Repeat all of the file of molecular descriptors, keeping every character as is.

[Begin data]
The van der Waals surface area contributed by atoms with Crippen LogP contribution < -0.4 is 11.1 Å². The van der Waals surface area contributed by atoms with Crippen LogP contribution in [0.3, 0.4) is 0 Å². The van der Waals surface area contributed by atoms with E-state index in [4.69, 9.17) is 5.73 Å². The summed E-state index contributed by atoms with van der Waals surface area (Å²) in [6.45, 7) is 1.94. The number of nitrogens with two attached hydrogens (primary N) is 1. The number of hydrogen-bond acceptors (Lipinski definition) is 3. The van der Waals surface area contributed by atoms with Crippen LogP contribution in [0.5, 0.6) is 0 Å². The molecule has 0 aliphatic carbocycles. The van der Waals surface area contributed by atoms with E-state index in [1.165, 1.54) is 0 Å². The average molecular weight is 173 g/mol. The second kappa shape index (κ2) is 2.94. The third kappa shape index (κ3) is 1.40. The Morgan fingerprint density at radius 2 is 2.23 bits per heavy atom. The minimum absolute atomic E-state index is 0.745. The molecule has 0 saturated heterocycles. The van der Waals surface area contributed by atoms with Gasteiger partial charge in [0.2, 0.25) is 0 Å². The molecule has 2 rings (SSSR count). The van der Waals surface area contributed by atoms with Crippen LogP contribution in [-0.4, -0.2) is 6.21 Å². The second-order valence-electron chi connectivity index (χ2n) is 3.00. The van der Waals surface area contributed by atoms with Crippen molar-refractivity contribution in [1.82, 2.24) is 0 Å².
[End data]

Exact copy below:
The van der Waals surface area contributed by atoms with Crippen LogP contribution < -0.4 is 11.1 Å². The van der Waals surface area contributed by atoms with Crippen LogP contribution in [0.3, 0.4) is 0 Å². The van der Waals surface area contributed by atoms with E-state index in [4.69, 9.17) is 5.73 Å². The summed E-state index contributed by atoms with van der Waals surface area (Å²) in [6.45, 7) is 1.94. The number of nitrogens with two attached hydrogens (primary N) is 1. The number of hydrogen-bond acceptors (Lipinski definition) is 3. The van der Waals surface area contributed by atoms with Crippen LogP contribution in [0.5, 0.6) is 0 Å². The molecule has 0 aliphatic carbocycles. The van der Waals surface area contributed by atoms with E-state index in [1.165, 1.54) is 0 Å². The average molecular weight is 173 g/mol. The second kappa shape index (κ2) is 2.94. The third kappa shape index (κ3) is 1.40. The Morgan fingerprint density at radius 2 is 2.23 bits per heavy atom. The minimum absolute atomic E-state index is 0.745. The molecule has 0 saturated heterocycles. The van der Waals surface area contributed by atoms with Gasteiger partial charge in [0.2, 0.25) is 0 Å². The molecule has 2 rings (SSSR count). The van der Waals surface area contributed by atoms with Crippen LogP contribution in [-0.4, -0.2) is 6.21 Å². The second-order valence-electron chi connectivity index (χ2n) is 3.00. The van der Waals surface area contributed by atoms with Crippen molar-refractivity contribution in [1.82, 2.24) is 0 Å².